What is Kivy?
Kivy is a free, open source Python library that allows for quick and easy development of highly interactive multiplatform applications.
Kivy’s execution speed is comparable to the native mobile alternative, Java for Android or Objective C for iOS. Moreover, Kivy has the huge advantage of being able to run on multiple platforms, just as HTML5 does; in which case, Kivy performs better because it doesn’t rely on a heavy browser, and many of its components are implemented in C using the Cython library in such a way that most of the graphics processing runs directly in the GPU.
Knowledge you need to get started with Kivy
This tutorial requires some knowledge of Python, and very basic terminal skills, but also it requires some understanding of Object-Oriented Programming (OOP) concepts. If you are not good with the classes and object oriented programming, don’t worry, just go through my Object Oriented Programming tutorials, so that you don’t find any difficulties in future.
Let’s create the most basic app with kivy:
from kivy.app import App from kivy.uix.button import Label class hello(App): def build(self): return Label(text="Hello, World") if __name__=='__main__': hello().run()
This is a very simple Python code. Launching a Kivy program is not any different from launching any other Python application.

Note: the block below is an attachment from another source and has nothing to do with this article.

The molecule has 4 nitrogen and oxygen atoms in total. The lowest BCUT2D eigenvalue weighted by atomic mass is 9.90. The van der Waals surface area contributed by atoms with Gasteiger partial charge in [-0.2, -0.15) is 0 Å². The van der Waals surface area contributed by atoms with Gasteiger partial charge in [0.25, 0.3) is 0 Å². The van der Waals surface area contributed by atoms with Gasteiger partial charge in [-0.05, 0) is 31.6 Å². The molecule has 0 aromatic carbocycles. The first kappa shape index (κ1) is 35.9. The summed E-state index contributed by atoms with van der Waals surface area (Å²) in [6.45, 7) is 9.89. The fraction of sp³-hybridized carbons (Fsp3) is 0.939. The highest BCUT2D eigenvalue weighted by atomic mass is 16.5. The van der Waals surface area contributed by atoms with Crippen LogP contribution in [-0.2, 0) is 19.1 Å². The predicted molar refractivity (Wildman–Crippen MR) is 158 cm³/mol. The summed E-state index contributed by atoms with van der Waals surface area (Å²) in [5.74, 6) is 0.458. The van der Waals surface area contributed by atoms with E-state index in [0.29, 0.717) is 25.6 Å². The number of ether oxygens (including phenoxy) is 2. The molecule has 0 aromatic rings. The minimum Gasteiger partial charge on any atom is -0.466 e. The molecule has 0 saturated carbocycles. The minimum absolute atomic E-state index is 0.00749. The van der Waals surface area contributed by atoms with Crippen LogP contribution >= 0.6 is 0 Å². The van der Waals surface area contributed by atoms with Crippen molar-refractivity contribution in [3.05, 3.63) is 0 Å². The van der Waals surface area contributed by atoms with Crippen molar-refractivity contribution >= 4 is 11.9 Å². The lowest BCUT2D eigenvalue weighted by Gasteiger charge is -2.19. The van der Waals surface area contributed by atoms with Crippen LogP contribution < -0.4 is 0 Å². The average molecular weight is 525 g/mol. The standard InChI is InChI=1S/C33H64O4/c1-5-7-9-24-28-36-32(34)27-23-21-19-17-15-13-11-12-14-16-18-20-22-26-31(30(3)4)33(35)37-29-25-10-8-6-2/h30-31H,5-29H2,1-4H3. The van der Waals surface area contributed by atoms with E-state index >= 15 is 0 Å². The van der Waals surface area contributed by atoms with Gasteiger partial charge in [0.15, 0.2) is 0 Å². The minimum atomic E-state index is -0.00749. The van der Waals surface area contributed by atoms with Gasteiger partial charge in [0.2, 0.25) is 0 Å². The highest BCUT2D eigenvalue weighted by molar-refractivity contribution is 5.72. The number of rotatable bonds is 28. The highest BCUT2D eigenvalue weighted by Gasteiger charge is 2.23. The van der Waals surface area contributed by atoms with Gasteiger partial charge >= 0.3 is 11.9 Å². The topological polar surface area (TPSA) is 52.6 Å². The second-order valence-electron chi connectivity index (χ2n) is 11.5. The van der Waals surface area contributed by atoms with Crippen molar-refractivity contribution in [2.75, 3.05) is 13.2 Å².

So, is Kivy just another library for Python? Well, yes. But as part of the library, Kivy offers its own language in order to separate the logic from the presentation and to link elements of the interface.
Moreover, remember that this library will allow you to port your applications to many platforms. Let’s start to explore the Kivy language. We will separate the previous Python code into two files, one for the presentation (interface), and another for the logic. The first file includes the Python lines:
file name – hello.py
from kivy.app import App from kivy.uix.button import Label class hello(App): def build(self): return Label() if __name__=='__main__': hello().run()
The hello.py code is very similar to our previous. The difference is that the method build(self) doesn’t have the Hello World! message. Instead, the message has been moved to the text property in the Kivy language file (hello.kv).
file name- hello.kv
<Label>: text: 'Hello, World!'
You might wonder how Python or Kivy knows that these two files (hello.py and hello.kv) are related. This tends to be confusing at the beginning. The key is in the name of the subclass of App, which in this case is hello.
Once that consideration is included, this example can be run in the same way we ran the previous one. We just need to be sure we are calling the main file – python hello.py .
It will give us the same output as above.
That’s it for today we will continue in the next chapter.